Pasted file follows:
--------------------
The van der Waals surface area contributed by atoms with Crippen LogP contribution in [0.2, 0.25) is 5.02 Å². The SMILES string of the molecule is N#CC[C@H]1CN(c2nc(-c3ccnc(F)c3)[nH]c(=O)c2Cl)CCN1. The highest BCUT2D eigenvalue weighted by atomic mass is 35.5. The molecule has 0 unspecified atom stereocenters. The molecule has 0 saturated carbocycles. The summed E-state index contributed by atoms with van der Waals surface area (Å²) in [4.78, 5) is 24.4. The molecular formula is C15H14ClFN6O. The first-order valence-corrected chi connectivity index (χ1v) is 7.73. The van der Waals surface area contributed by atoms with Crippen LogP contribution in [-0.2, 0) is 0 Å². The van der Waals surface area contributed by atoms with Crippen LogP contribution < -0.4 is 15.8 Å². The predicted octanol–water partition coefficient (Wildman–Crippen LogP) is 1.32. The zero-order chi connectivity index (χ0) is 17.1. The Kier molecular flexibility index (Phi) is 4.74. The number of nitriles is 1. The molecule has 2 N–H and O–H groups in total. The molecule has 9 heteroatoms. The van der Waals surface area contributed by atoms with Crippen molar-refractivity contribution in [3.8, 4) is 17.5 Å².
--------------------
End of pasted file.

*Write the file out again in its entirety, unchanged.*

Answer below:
The van der Waals surface area contributed by atoms with Crippen LogP contribution in [0.2, 0.25) is 5.02 Å². The SMILES string of the molecule is N#CC[C@H]1CN(c2nc(-c3ccnc(F)c3)[nH]c(=O)c2Cl)CCN1. The highest BCUT2D eigenvalue weighted by atomic mass is 35.5. The molecule has 0 unspecified atom stereocenters. The molecule has 0 saturated carbocycles. The summed E-state index contributed by atoms with van der Waals surface area (Å²) in [4.78, 5) is 24.4. The molecular formula is C15H14ClFN6O. The first-order valence-corrected chi connectivity index (χ1v) is 7.73. The van der Waals surface area contributed by atoms with Crippen LogP contribution in [-0.2, 0) is 0 Å². The van der Waals surface area contributed by atoms with Crippen LogP contribution < -0.4 is 15.8 Å². The predicted octanol–water partition coefficient (Wildman–Crippen LogP) is 1.32. The zero-order chi connectivity index (χ0) is 17.1. The Kier molecular flexibility index (Phi) is 4.74. The number of nitriles is 1. The molecule has 2 N–H and O–H groups in total. The molecule has 9 heteroatoms. The van der Waals surface area contributed by atoms with Crippen molar-refractivity contribution in [3.8, 4) is 17.5 Å².